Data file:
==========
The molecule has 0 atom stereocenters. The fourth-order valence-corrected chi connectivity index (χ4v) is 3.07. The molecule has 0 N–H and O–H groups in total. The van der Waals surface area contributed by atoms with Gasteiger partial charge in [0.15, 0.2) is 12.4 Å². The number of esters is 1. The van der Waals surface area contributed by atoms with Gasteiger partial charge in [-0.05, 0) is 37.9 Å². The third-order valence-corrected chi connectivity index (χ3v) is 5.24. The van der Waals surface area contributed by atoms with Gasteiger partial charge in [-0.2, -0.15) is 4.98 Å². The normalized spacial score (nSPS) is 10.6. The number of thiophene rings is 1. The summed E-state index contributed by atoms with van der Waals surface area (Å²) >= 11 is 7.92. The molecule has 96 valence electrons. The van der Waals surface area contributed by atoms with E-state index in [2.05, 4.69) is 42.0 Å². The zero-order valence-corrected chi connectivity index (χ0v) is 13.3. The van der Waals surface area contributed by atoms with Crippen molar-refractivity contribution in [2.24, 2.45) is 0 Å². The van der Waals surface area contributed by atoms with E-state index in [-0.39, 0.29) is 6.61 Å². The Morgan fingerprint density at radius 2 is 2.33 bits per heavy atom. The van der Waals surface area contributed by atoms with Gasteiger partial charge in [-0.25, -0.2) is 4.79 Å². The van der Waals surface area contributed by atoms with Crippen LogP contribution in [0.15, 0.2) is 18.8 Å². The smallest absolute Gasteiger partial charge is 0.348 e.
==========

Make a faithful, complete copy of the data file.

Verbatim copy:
The molecule has 0 atom stereocenters. The fourth-order valence-corrected chi connectivity index (χ4v) is 3.07. The molecule has 0 N–H and O–H groups in total. The van der Waals surface area contributed by atoms with Gasteiger partial charge in [0.15, 0.2) is 12.4 Å². The number of esters is 1. The van der Waals surface area contributed by atoms with Gasteiger partial charge in [-0.05, 0) is 37.9 Å². The third-order valence-corrected chi connectivity index (χ3v) is 5.24. The van der Waals surface area contributed by atoms with Gasteiger partial charge in [-0.2, -0.15) is 4.98 Å². The normalized spacial score (nSPS) is 10.6. The number of thiophene rings is 1. The summed E-state index contributed by atoms with van der Waals surface area (Å²) >= 11 is 7.92. The molecule has 96 valence electrons. The van der Waals surface area contributed by atoms with E-state index in [2.05, 4.69) is 42.0 Å². The zero-order valence-corrected chi connectivity index (χ0v) is 13.3. The van der Waals surface area contributed by atoms with Crippen molar-refractivity contribution in [2.24, 2.45) is 0 Å². The van der Waals surface area contributed by atoms with E-state index in [-0.39, 0.29) is 6.61 Å². The Morgan fingerprint density at radius 2 is 2.33 bits per heavy atom. The van der Waals surface area contributed by atoms with Gasteiger partial charge in [-0.25, -0.2) is 4.79 Å². The van der Waals surface area contributed by atoms with Crippen LogP contribution in [0.15, 0.2) is 18.8 Å². The smallest absolute Gasteiger partial charge is 0.348 e.